– Sudden Grammar lesson—why? – 20 minutes of grammar instruction —students listened—no written activity. * Students writing drafts on computers. – Use dictionaries constantly. * Rushed lesson/not feeling well. * Grammar teaching—some essays in the previous cycle had pronoun reference problems. . – Spoke only Chinese. * Good interaction in one of the groups —all spoke in English—big change. Hmm . Maybe I didn’t give them much opportunity in my earlier classes. Critical friendships: helping others to develop 371 articles welcome . I felt the students were relaxed in their participation. – Students write a lot. while at times I directed the question at other students. * Groups didn’t do too well. * Introductions/develop paragraphs. * Would groups have been better? * Same students participating—I call on them. . I think this was the first time that the students felt at ease in participating in class discussion. Class 3 – Horse-shoe shape in seating space— * Changed seating arrangements for set-up on purpose? more participation. Overall. * Students had not read article. * Groups to decide the focus of the topic. Teacher’s Journal Entry * New cycle—textbook-driven topic. Class 5 – Computer lab-writing papers. * Peer-response. She reflected on this as follows: Some students volunteered to share their views. I was so glad that students were beginning to speak up more in class. Poh evaluated her class as being successful because more of the students participated than in her earlier classes. students formed groups. Class 6 – How to write introductions and paragraphs. – Not much talking in groups. – All group members active—spoke English most of the time. – Some students silent. . – Increase in student participation. – Observed one group. – Groups better for this cycle? Class 2 – Group work—observed one group. I would say at least 75% of the students shared their views . . * Students used dictionary all the time. table 1 Summary of observer’s notes and teacher’s journal entries Class 7 – New cycle—pre-writing. * Last cycle I set up groups—now students do it—less teacher-talk * I allow students to speak Chinese in class. * Maybe I should ask for volunteers? * I did group work. Class 4 – Groups for peer-response. At the end.Observer’s Notes Class 1 – Individual responses—some students (the same) responded. * 75% participate.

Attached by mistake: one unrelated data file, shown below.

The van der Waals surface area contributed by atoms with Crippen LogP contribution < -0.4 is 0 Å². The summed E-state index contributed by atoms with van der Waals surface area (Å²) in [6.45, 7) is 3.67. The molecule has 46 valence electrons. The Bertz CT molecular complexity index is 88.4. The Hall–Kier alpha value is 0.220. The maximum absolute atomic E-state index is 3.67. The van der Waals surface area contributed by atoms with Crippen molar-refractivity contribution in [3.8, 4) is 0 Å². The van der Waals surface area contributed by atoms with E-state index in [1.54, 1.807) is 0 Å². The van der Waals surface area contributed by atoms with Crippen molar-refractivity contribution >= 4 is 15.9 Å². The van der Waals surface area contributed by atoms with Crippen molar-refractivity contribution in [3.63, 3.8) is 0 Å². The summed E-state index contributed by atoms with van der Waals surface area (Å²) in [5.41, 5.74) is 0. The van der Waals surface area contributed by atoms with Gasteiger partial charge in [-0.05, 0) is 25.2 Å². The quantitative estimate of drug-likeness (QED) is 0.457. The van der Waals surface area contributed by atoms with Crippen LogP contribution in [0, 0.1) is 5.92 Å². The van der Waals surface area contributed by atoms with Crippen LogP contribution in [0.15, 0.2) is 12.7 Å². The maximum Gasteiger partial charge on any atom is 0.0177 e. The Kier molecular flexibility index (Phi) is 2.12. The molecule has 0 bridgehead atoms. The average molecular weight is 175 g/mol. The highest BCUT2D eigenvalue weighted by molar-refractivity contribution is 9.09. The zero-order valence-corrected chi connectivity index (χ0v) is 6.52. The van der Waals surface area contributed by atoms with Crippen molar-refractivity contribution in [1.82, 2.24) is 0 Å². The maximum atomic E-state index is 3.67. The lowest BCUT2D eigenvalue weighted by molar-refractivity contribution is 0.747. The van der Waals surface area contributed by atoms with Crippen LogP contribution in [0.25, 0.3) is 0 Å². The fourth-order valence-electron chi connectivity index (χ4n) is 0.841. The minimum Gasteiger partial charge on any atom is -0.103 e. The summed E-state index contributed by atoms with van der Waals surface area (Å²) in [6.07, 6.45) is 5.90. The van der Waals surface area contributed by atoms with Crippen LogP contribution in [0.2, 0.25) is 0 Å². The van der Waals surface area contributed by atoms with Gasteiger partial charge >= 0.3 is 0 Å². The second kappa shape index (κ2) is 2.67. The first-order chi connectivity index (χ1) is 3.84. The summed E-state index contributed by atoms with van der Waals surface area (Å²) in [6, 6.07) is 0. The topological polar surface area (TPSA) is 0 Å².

This delay can take the pressure off both ‘friends’ from having to ‘come up with’ some explanation for something they are not ready for. and trying to create opportunities to maximize this learning by increasing student–student and teacher–student interactions. This may have been because we were and are working in the same institution. As a critical friend. when there is a certain delay in reflections. To encourage more interaction among the students. I wondered about the value of the sudden grammar intervention in class six. I’ve observed that students did not interact and discuss the essays among themselves after responding to each. Indeed.These journal entries show that Poh was constantly reflecting on her students’ learning. She set down the various changes she wanted to encourage in order to increase student–student interactions in the new cycle of writing: I’m going to involve more student-to-student interaction in the prewriting activities in my class. 372 Thomas Farrell articles welcome . the delay that occurred may have been an attempt (by both parties) to avoid the confrontation that Hatton and Smith (1995) suggest may be necessary for a deeper examination and evaluation of teaching. As such. Discussion From a reflection point of view it is interesting that Poh addressed most of the issues I raised without having seen my observation notes. By the seventh class Poh was also being more pro-active in the friendship. but I did not ask her why she had done this. I want to try pair-reviews instead. based on her reflections. This was not planned. In my previous peerresponse classes I started with group work and gave review sheet. However. it may also have weakened the process of Poh’s reflections. Alternatively. Also. I took on a proactive role of promoting reflection within our friendship by acting as a catalyst for Poh to look at her teaching. It may be that a teacher needs time to let the experiences of the class actions and emotions sink in before being asked to articulate any reflections. she would take responsibility for any teaching changes within the classroom. Consequently. however. Most of them read what the reviewers had written. the teacher can reflect in a more relaxed way in order to make sense of his/her emotional reactions to the class. I (and Poh) may have been afraid that tension could have arisen as a result of any confrontation. For example. I now think that even though the delay in reflection revealed interesting comparisons of what was observed by the friend and the teacher. the student-to-student interaction (all in English) had changed dramatically from the first class I observed. I’m [also] going to try another way of conducting my [next] peer-response class. but it seems likely that this delayed reflection (in the form of regular journal writing and the use of e-mail) gave Poh an opportunity to initiate her own changes to her teaching behaviours. in this new cycle pre-writing class. On reflection. it may be that I did not confront Poh during the process because I was unsure of our relationship. Before this class she sent me an e-mail saying that she had decided how she would approach the next new cycle of writing. In fact.